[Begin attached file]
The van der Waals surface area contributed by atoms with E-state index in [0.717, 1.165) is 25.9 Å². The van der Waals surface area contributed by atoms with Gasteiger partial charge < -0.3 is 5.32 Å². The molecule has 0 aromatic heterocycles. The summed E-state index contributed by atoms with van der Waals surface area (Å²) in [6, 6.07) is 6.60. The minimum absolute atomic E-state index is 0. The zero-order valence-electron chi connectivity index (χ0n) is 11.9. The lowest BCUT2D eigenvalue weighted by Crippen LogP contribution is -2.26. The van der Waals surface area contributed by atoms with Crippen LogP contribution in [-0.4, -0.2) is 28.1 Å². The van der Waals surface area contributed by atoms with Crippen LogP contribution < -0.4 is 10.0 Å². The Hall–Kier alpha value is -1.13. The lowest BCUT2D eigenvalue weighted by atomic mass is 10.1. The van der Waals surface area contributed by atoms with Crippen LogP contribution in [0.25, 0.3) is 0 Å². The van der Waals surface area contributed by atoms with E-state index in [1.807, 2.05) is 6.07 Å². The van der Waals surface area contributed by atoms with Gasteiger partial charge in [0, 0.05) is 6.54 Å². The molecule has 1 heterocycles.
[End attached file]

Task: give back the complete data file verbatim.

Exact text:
The van der Waals surface area contributed by atoms with E-state index in [0.717, 1.165) is 25.9 Å². The van der Waals surface area contributed by atoms with Gasteiger partial charge < -0.3 is 5.32 Å². The molecule has 0 aromatic heterocycles. The summed E-state index contributed by atoms with van der Waals surface area (Å²) in [6, 6.07) is 6.60. The minimum absolute atomic E-state index is 0. The zero-order valence-electron chi connectivity index (χ0n) is 11.9. The lowest BCUT2D eigenvalue weighted by Crippen LogP contribution is -2.26. The van der Waals surface area contributed by atoms with Crippen LogP contribution in [-0.4, -0.2) is 28.1 Å². The van der Waals surface area contributed by atoms with Crippen LogP contribution < -0.4 is 10.0 Å². The Hall–Kier alpha value is -1.13. The lowest BCUT2D eigenvalue weighted by atomic mass is 10.1. The van der Waals surface area contributed by atoms with Crippen LogP contribution in [0.25, 0.3) is 0 Å². The van der Waals surface area contributed by atoms with E-state index in [1.807, 2.05) is 6.07 Å². The van der Waals surface area contributed by atoms with Gasteiger partial charge in [0, 0.05) is 6.54 Å². The molecule has 1 heterocycles.